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The gigantic solar tornado that could devour five Earths
Solar Dynamics Laboratory videotapes a twister — large enough to destroy our planet — stretching out from the sun's surface
 
Caught on camera: A mass of super-heated gas swirling through the sun's atmosphere at 186,000 miles per hour.
Caught on camera: A mass of super-heated gas swirling through the sun's atmosphere at 186,000 miles per hour.
NASA/SDO/AIA/Aberystwyth University/Li/Morgan/Leonard

The video: For the first time ever, a massive solar tornado was caught on camera, dramatizing the hellish power of the sun. This isn't a garden variety twister: This gargantuan writhing mass of super-scorching gas, many times the width of our planet, extended 125,000 miles from the sun's surface, or about half the distance between the Earth and the moon, and its temperature ranged from 90,000 to 3.6 million degrees Fahrenheit. And while our tornados top out at 150 miles per hour, this monster — referred to by scientists as a "beast" — reached an estimated speed of 186,000 miles per hour. Solar Dynamics Laboratory captured the twister on camera in February 2012, and presented their findings, including the video below, at the National Astronomy Meeting in the UK this week.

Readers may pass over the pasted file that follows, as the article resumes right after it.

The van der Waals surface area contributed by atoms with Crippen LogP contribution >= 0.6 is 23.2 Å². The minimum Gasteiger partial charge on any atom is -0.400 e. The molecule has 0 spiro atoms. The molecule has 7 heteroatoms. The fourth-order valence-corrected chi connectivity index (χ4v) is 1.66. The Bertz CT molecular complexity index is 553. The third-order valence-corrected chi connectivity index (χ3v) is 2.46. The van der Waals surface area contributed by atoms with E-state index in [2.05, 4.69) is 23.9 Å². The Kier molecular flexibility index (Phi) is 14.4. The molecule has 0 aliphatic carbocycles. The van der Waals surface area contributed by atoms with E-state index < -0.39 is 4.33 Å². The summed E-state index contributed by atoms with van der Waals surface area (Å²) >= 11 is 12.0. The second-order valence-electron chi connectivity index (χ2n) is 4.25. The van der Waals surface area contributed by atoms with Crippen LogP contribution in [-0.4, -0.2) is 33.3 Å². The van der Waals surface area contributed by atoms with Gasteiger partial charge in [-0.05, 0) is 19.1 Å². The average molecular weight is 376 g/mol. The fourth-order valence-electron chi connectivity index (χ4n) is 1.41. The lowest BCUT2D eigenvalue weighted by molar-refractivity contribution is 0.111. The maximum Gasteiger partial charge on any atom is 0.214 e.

The reaction: Make no mistake about it: This gigantic twister "could swallow five Earths" easily, says Adam Mann at Wired. It's admittedly huge, study co-author Xing Li, an astronomer at Aberystwyth University in Wales, tells National Geographic. But really, it's "the beauty of this tornado which has grabbed us — the ethereal, strange dance of blobs of plasma trapped in the sun's tangled magnetic field." Take a look:

 

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